WASHINGTON — The best month for U.S. factories in nearly seven years is brightening the outlook for job growth.
Companies are exporting more construction and mining equipment, and Americans are buying more cars, appliances and computers.
The Institute for Supply Management, a private trade group, said Tuesday that its index of manufacturing activity rose last month to 60.8. It was the highest reading since May 2004 and the 18th straight month the sector has grown. Any reading above 50 indicates expansion.
The strong data on manufacturing activity was a major reason the Dow Jones industrial average closed above 12,000 for the first time since June 2008. Investors overlooked a separate report that showed builders spent less on projects in December, and that the construction spending for 2010 had hit a decade low.
Construction typically helps drive economic recoveries after a recession. But this time around, factories are more likely to crank out jobs.
Manufacturers added 136,000 jobs in 2010, the first annual net gain since 1997. And the trade group’s employment index last month rose to its highest level since 1973.
Still, the sector lost almost 2.2 million jobs in 2008 and 2009. And manufacturers have managed to boost output in recent years by making their operations more efficient and getting more work out of the employees they already have.
Brian Bethune, an economist at IHS Global Insight, said he expects manufacturers will likely add about 10,000 to 15,000 jobs a month for the first few months this year. The January jobs report will be released Friday.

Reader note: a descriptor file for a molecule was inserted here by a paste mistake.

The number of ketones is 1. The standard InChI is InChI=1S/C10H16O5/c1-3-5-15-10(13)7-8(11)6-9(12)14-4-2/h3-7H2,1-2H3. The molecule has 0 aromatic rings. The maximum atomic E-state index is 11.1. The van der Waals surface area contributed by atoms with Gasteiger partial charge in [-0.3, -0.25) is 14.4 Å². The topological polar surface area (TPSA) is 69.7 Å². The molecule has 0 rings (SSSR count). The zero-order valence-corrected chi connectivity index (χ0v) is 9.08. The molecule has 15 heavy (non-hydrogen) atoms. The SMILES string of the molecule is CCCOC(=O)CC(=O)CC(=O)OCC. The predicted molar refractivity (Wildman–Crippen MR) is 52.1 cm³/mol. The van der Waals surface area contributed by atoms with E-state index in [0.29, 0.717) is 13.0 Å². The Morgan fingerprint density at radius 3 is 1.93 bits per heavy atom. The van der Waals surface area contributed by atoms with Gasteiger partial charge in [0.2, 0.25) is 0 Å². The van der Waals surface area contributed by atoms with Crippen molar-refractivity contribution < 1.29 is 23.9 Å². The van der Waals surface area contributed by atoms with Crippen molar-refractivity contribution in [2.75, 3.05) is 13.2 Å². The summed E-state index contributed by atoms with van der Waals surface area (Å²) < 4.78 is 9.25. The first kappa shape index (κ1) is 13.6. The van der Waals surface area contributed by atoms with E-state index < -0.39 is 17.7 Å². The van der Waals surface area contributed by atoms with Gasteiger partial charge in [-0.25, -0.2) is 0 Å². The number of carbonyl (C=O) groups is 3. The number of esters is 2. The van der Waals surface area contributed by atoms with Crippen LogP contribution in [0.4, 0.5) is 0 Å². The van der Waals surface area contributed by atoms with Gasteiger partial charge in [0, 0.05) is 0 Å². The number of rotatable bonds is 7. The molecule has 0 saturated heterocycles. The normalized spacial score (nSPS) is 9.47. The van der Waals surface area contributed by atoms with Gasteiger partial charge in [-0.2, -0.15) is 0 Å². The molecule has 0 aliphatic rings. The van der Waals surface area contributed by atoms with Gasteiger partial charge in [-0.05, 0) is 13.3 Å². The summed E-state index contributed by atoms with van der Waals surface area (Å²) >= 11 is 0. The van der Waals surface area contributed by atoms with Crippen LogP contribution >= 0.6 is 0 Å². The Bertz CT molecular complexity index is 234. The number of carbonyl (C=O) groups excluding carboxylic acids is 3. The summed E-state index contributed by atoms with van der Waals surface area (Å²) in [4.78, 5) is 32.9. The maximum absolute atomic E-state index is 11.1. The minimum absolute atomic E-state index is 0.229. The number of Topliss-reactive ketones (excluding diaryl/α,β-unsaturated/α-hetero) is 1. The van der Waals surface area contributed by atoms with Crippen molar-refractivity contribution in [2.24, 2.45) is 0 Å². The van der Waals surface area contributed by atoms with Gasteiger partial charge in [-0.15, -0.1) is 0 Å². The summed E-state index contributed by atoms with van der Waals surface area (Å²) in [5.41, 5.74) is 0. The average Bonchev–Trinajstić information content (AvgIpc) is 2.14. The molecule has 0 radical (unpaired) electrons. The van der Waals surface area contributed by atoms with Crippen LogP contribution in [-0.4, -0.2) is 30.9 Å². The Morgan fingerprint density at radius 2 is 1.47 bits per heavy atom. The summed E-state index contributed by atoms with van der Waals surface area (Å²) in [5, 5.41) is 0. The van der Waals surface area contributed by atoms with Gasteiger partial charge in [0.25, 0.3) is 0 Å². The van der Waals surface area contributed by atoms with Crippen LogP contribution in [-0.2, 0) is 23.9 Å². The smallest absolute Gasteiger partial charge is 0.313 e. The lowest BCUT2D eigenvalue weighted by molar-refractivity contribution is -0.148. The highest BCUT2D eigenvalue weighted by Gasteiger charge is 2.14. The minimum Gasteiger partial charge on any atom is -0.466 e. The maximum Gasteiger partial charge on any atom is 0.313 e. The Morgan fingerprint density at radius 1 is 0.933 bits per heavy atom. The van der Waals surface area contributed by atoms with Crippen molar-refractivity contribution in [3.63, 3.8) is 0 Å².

One reason that hiring expectations are rising is that new orders, export orders, and order backlogs all gained in January. That suggests U.S. factories will continue to increase output in the coming months.
“These companies have been running lean and mean, and now they’ve got an orders backlog,” Bethune said. That’s likely to push them add some workers, he said.
Manufacturing employs twice as many people as construction, which has struggled since the housing market went bust in 2006.
Construction spending fell to $814 billion last year, the Commerce Department reported. That’s the lowest level in a decade and nearly half of what some economists consider to be a healthy amount. Economists say it could take until the middle of the decade to reach that point again.
Foreclosures are piling up and home prices in nearly every major U.S. city are still falling.
Spending on public projects is declining, mostly because state and local governments are grappling with budget crises and federal stimulus dollars are fading. Between November and December, federal construction dollars plunged 11.6 percent.
Rising vacancy rates and declining rents are dragging on the commercial real estate market.
“If manufacturing is the best performing sector, construction remains the worst,” said Paul Ashworth, an economist at Capital Economics.
Manufacturing companies are likely benefiting from a cut in Social Security taxes that may boost consumer spending, and a tax break for companies that purchase new machinery and other big-ticket items, analysts said. Both tax breaks took effect last month.
U.S. factories are also benefiting from rising overseas sales. The index of export orders jumped to 62 in January, from 54.5 the previous month. That matches a recent peak reached in May and is otherwise the highest level for that index since December 1988.
And the prices paid index, which measures whether manufacturing companies are paying more for raw materials, jumped sharply. That’s a sign that inflation could pick up soon. If manufacturers are unable to pass on the higher costs, it could cut into their profit margins.